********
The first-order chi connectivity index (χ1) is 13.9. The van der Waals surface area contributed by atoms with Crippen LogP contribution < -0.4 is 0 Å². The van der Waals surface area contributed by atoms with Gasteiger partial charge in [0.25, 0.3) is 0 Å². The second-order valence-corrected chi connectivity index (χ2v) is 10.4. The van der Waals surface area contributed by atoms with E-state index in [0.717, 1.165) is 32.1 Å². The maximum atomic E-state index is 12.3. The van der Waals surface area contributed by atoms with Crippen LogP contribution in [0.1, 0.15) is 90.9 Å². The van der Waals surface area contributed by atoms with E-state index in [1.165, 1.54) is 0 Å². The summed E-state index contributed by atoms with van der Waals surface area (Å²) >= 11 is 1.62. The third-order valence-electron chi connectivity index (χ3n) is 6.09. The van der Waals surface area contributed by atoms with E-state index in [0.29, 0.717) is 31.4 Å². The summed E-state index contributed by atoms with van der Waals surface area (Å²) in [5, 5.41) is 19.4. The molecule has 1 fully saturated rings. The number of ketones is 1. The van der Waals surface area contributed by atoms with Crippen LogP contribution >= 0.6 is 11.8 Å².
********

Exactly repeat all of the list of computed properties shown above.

The first-order chi connectivity index (χ1) is 13.9. The van der Waals surface area contributed by atoms with Crippen LogP contribution < -0.4 is 0 Å². The van der Waals surface area contributed by atoms with Gasteiger partial charge in [0.25, 0.3) is 0 Å². The second-order valence-corrected chi connectivity index (χ2v) is 10.4. The van der Waals surface area contributed by atoms with E-state index in [0.717, 1.165) is 32.1 Å². The maximum atomic E-state index is 12.3. The van der Waals surface area contributed by atoms with Crippen LogP contribution in [0.1, 0.15) is 90.9 Å². The van der Waals surface area contributed by atoms with E-state index in [1.165, 1.54) is 0 Å². The summed E-state index contributed by atoms with van der Waals surface area (Å²) >= 11 is 1.62. The third-order valence-electron chi connectivity index (χ3n) is 6.09. The van der Waals surface area contributed by atoms with E-state index in [0.29, 0.717) is 31.4 Å². The summed E-state index contributed by atoms with van der Waals surface area (Å²) in [5, 5.41) is 19.4. The molecule has 1 fully saturated rings. The number of ketones is 1. The van der Waals surface area contributed by atoms with Crippen LogP contribution >= 0.6 is 11.8 Å².